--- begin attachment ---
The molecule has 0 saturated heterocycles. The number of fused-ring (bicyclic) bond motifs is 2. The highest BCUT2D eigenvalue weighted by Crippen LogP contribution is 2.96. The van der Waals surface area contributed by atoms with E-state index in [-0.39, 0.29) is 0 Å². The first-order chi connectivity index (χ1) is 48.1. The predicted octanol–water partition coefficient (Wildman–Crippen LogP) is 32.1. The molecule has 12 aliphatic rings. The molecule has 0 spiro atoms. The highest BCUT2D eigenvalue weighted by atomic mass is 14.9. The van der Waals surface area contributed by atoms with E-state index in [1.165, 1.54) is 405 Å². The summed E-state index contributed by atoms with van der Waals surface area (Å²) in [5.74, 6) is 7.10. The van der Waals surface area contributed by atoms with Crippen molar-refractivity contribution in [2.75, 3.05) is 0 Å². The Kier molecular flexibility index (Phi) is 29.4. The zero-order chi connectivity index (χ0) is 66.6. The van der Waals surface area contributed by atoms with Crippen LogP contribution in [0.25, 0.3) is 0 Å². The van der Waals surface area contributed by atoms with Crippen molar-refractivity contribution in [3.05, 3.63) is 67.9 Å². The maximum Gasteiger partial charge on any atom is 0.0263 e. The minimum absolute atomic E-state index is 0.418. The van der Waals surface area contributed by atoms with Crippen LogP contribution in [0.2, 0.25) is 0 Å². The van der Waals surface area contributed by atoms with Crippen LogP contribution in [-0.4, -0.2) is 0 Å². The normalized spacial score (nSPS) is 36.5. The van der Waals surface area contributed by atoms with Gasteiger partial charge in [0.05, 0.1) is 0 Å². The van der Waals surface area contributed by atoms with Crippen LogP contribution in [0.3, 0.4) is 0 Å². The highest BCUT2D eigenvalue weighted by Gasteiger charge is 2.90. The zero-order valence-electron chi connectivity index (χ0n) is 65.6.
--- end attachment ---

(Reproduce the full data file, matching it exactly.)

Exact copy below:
The molecule has 0 saturated heterocycles. The number of fused-ring (bicyclic) bond motifs is 2. The highest BCUT2D eigenvalue weighted by Crippen LogP contribution is 2.96. The van der Waals surface area contributed by atoms with E-state index in [-0.39, 0.29) is 0 Å². The first-order chi connectivity index (χ1) is 48.1. The predicted octanol–water partition coefficient (Wildman–Crippen LogP) is 32.1. The molecule has 12 aliphatic rings. The molecule has 0 spiro atoms. The highest BCUT2D eigenvalue weighted by atomic mass is 14.9. The van der Waals surface area contributed by atoms with E-state index in [1.165, 1.54) is 405 Å². The summed E-state index contributed by atoms with van der Waals surface area (Å²) in [5.74, 6) is 7.10. The van der Waals surface area contributed by atoms with Crippen molar-refractivity contribution in [2.75, 3.05) is 0 Å². The Kier molecular flexibility index (Phi) is 29.4. The zero-order chi connectivity index (χ0) is 66.6. The van der Waals surface area contributed by atoms with Crippen LogP contribution in [0.25, 0.3) is 0 Å². The van der Waals surface area contributed by atoms with Crippen molar-refractivity contribution in [3.05, 3.63) is 67.9 Å². The maximum Gasteiger partial charge on any atom is 0.0263 e. The minimum absolute atomic E-state index is 0.418. The van der Waals surface area contributed by atoms with Crippen LogP contribution in [0.2, 0.25) is 0 Å². The van der Waals surface area contributed by atoms with Crippen LogP contribution in [-0.4, -0.2) is 0 Å². The normalized spacial score (nSPS) is 36.5. The van der Waals surface area contributed by atoms with Gasteiger partial charge in [0.05, 0.1) is 0 Å². The van der Waals surface area contributed by atoms with Crippen LogP contribution in [0.3, 0.4) is 0 Å². The highest BCUT2D eigenvalue weighted by Gasteiger charge is 2.90. The zero-order valence-electron chi connectivity index (χ0n) is 65.6.